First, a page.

The People's Republic of China has begun the Chang'e program for exploring the Moon and is investigating the prospect of lunar mining, specifically looking for the isotope helium-3 for use as an energy source on Earth. China launched the Chang'e 1 robotic lunar orbiter on October 24, 2007. Originally planned for a one-year mission, the Chang'e 1 mission was very successful and ended up being extended for another four months. On March 1, 2009, Chang'e 1 was intentionally impacted on the lunar surface completing the 16 month mission. On October 1, 2010, China launched the Chang'e 2 lunar orbiter.
India's national space agency, Indian Space Research Organization (ISRO), launched Chandrayaan-1, an unmanned lunar orbiter, on October 22, 2008. The lunar probe was originally intended to orbit the Moon for two years, with scientific objectives to prepare a three-dimensional atlas of the near and far side of the Moon and to conduct a chemical and mineralogical mapping of the lunar surface. The unmanned Moon Impact Probe landed on the Moon at 15:04 GMT on November 14, 2008  making India the fourth country to touch down on the lunar surface. Among its many achievements was the discovery of the widespread presence of water molecules in lunar soil.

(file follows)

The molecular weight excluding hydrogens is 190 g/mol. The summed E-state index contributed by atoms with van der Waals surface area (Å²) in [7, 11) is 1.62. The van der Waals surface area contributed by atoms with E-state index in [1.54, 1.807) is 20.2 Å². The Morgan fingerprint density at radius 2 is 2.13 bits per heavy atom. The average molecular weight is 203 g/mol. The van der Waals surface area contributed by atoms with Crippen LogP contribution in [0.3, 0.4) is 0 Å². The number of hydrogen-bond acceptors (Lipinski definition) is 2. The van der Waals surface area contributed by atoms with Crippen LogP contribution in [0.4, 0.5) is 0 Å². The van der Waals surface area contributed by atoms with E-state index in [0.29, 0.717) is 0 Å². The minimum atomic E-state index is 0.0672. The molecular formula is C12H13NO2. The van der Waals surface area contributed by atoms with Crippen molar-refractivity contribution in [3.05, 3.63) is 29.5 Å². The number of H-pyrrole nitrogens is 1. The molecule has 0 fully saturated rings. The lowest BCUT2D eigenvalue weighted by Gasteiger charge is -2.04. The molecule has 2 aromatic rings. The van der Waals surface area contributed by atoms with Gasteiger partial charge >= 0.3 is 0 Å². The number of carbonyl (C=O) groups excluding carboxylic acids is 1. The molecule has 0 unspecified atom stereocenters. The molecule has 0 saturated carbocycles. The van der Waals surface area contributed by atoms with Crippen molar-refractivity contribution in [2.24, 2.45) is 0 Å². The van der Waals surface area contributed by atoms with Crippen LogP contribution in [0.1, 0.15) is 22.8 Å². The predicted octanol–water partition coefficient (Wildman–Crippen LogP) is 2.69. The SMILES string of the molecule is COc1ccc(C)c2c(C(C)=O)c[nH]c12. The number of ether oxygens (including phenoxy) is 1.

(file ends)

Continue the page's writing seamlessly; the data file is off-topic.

The BMDO and NASA launched the Clementine mission in 1994, and Lunar Prospector in 1998. NASA launched the Lunar Reconnaissance Orbiter, on June 18, 2009, which has collected imagery of the Moon's surface. It also carried the Lunar Crater Observation and Sensing Satellite (LCROSS), which investigated the possible existence of water in Cabeus crater. GRAIL is another mission, launched in 2011.
Following the abandoned US Constellation program, plans for manned flights followed by moonbases were declared by Russia, Europe (ESA), China, Japan and India. All of them intend to continue the exploration of Moon with more unmanned spacecraft.
China plans to land the rover Chang'e 3 on the Moon in 2012 or 2013, and to conduct a sample return mission in 2017. If successful, Chang'e 3 will be the first spacecraft to land on lunar surface, since Luna 24 in 1976.
Japanese Aerospace Exploration Agency (JAXA) plans a manned lunar landing around 2020 that would lead to a manned lunar base by 2030; however, there is no budget yet for this project and plan reverts to robotic missions.